Glass History Informational

From the start of time glass has been available to man. Stone Age man used obsidian (a naturally formed glass) for cutting tools and weapons. The Phoenicians also accidentally discovered glass when cooking near nitrates that when heated formed glass. However, we have to wait until the Egyptian times before we can actually trace deliberate glass manufacture which was in the form of beads. In 1500BC, we believe the first glass bottles were made using the “Core-Forming Method”. As far as the early history of glass making in Britain goes, the Romans brought the technology with them. This led to the European-wide spread of glass manufacture.

British history records glass “Manufacture” dating back to the 13th century when “Broad Sheet” glass can be located to the areas around Sussex and Surrey. In the meantime the Venetians had thrived as glassmakers, as their glass became popular due to its brilliance and creative form. By 1330 the French had also developed “Crown Glass”. This took until the 17th century to be produced in England, in London. In England in 1676 George Ravenscroft invented “Lead crystal” by introducing lead oxide to the glass which took on a more brilliant appearance. The 17th century brought a new glass process from France, “Plate glass”, a term still used today. This was a process of pouring molten glass onto a table and then rolled. Once cold, the glass was ground under large grinding disks until optically smooth, making it perfect for mirrors. The French had legislated heavy duties on imported glass products which made it impossible for the Venetians to Export, and also offered generous incentives to any Venetian willing to work for them. By the 18th century this technology was being used in England at Ravenhead, producing the first English Polished Plate.

1834, Robert Lucas Chance introduced “Improved Cylinder Sheet” glass which was produced using a process invented in Germany. This produced even finer and larger glasses. This was the glass used to glaze the “Crystal Palace” in London. Until a change in legislation in 1845 when the “Excise Act” was repealed, glass manufacture was under developed in Britain. Once the heavy tax burdens previously placed on glass manufacture were removed, production grew. By the end of the 19th century glass bottles were being made by machine, increasing production threefold. The now “Chance Bros.” invented “Machine Rolled Patterned Glass”.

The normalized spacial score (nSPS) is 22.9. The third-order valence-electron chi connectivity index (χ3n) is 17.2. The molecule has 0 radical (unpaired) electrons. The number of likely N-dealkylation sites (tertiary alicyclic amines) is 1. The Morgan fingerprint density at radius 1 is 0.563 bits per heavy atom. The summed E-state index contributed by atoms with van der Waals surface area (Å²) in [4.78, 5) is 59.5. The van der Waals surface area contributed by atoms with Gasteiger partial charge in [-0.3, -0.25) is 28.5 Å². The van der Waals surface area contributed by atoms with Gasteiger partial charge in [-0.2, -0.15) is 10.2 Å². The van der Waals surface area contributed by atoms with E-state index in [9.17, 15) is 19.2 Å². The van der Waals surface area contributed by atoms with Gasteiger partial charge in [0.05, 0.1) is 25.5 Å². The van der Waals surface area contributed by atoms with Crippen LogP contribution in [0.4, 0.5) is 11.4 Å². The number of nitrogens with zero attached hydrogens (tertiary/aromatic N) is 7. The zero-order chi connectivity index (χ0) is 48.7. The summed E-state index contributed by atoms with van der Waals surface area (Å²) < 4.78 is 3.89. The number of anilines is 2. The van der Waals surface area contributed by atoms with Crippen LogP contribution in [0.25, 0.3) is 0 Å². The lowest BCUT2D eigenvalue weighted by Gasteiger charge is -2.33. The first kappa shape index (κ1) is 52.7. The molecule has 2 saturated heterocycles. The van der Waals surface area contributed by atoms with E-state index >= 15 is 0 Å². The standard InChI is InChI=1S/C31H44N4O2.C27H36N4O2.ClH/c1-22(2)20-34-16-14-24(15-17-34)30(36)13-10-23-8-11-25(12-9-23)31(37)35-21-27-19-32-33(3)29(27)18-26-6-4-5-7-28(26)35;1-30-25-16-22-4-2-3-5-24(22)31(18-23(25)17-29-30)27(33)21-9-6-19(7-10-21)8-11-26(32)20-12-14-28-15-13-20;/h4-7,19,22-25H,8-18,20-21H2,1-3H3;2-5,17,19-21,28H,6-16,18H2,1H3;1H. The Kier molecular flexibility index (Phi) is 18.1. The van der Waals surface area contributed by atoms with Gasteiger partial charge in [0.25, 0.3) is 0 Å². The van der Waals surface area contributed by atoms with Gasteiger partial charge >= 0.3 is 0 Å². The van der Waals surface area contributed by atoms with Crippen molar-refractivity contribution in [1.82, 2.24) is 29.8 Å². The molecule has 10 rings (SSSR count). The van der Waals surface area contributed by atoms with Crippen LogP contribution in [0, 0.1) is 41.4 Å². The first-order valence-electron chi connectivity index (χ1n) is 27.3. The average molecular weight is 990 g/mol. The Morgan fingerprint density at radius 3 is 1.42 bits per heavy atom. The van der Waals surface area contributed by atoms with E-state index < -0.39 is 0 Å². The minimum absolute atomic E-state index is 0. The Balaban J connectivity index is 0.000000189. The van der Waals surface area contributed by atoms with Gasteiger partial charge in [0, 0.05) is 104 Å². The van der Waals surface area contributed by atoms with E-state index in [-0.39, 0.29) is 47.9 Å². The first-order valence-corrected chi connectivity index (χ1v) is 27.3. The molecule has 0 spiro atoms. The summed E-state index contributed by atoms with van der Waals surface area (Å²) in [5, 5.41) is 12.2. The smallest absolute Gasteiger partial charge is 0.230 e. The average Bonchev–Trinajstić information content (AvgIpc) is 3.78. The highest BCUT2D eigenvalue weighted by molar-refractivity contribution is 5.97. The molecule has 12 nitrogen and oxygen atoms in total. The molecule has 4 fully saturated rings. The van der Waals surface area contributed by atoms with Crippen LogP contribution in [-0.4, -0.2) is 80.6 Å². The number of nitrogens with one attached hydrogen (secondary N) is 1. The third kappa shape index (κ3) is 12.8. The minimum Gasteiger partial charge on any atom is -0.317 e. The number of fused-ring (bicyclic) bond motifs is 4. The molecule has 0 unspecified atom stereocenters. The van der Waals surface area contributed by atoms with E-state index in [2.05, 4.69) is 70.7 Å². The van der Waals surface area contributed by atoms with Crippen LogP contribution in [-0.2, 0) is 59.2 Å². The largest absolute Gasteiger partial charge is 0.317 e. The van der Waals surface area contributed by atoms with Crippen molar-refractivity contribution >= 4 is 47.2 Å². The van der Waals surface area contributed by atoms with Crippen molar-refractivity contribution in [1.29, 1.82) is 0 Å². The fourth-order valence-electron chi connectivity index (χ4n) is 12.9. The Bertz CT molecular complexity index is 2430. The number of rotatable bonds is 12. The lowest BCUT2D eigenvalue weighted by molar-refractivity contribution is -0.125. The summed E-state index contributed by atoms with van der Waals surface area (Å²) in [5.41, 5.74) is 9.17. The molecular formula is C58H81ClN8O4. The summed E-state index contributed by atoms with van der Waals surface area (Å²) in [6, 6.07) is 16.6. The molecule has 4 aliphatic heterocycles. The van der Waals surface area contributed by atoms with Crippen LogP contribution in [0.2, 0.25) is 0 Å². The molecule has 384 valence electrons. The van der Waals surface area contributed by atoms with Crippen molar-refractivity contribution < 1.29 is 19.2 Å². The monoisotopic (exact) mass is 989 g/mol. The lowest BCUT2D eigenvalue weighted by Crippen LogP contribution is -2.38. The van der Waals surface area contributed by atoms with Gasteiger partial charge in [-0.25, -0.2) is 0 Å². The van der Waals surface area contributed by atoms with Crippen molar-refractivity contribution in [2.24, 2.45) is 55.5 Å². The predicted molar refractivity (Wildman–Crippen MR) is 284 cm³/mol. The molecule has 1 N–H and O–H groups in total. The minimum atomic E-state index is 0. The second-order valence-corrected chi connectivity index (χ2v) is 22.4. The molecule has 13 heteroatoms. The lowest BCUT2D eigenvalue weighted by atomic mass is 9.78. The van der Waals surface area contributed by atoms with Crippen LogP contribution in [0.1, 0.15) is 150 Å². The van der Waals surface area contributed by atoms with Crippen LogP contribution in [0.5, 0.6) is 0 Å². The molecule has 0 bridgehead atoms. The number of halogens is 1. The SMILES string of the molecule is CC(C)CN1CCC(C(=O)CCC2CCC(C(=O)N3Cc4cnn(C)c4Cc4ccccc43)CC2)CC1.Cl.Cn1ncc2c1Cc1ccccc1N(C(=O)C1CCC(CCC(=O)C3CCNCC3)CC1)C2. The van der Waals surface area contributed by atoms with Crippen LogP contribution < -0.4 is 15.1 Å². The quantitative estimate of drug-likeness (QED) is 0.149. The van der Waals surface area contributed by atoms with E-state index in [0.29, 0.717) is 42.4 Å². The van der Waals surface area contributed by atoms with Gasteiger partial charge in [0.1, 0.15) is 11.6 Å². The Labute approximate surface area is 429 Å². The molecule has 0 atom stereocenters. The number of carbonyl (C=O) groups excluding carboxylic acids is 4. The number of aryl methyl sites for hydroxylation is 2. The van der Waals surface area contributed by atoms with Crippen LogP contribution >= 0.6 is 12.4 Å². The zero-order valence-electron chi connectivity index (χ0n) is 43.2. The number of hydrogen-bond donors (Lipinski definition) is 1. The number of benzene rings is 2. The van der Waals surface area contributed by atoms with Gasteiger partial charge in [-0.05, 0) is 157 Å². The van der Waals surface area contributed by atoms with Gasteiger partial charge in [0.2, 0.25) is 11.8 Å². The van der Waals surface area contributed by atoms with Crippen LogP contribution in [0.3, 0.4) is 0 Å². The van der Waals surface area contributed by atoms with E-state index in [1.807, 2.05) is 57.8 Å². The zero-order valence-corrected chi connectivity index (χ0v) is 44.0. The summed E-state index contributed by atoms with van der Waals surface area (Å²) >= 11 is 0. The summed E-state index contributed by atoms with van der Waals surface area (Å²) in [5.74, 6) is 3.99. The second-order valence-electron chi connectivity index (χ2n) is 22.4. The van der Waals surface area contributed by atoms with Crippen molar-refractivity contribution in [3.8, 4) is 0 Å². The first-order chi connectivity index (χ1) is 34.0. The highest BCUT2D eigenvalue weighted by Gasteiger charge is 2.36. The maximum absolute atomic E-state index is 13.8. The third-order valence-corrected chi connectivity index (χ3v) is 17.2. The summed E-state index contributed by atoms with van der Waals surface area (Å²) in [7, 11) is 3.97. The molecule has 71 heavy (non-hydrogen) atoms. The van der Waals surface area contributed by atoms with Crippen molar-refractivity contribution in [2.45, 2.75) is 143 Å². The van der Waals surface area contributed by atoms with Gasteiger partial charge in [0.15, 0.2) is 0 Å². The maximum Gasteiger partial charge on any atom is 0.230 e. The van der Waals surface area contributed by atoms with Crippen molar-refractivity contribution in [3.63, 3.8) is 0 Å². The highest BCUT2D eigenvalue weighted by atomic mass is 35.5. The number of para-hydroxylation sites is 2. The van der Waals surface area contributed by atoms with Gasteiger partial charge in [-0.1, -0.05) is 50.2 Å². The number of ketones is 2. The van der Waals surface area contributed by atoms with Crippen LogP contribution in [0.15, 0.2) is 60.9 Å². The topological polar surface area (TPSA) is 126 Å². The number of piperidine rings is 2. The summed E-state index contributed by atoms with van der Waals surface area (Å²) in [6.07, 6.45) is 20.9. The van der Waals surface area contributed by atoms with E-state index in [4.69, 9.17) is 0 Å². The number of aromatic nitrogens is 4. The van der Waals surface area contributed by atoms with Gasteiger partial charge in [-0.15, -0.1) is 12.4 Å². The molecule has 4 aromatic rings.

By the start of the 20th century, “Owens Glass” in America had further developed bottle manufacture which increased output by 10-fold to some 2,500 bottles per hour. By 1910 the first “Laminates” had been produced by Edouard Benedictus, a Frenchman, who named the process “TripleX.” 1914 saw the start of producing glass by the “Drawn” method. Invented by a Belgian man named Fourcault, glass was drawn vertically from a tank. A further development by Richeroux, another Belgian, was to pour the molted glass from a pot between 2 rollers to give a more even thickness and evenness for polishing.

In 1917 “Sheet Glass” was invented by Colburn in America and developed by “Libby-Owens”, a partnership of Michael Owens of Owens glass and his backer E. D. L. Libby. Further improvements were made by “Pittsburg Plate Glass” or PPG.

By 1923 came the first UK production of continuous polished plate glass using the single grinding system. Closely followed in 1938 by the twin grinding system. And then the float process was launched in the marketplace; invented by Pilkington Bros, and introduced in 1959. The significance of this process is that it produced glass with a brilliant finish and without the need to grind or polish the surface, making mass-produced glass with the qualities of polished glass. This was achieved by floating the molten glass on a bath of molten tin, creating a “glass ribbon”, even in width and thickness. This is still the process used today for the production of what is now termed “Float Glass”.

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June 2021
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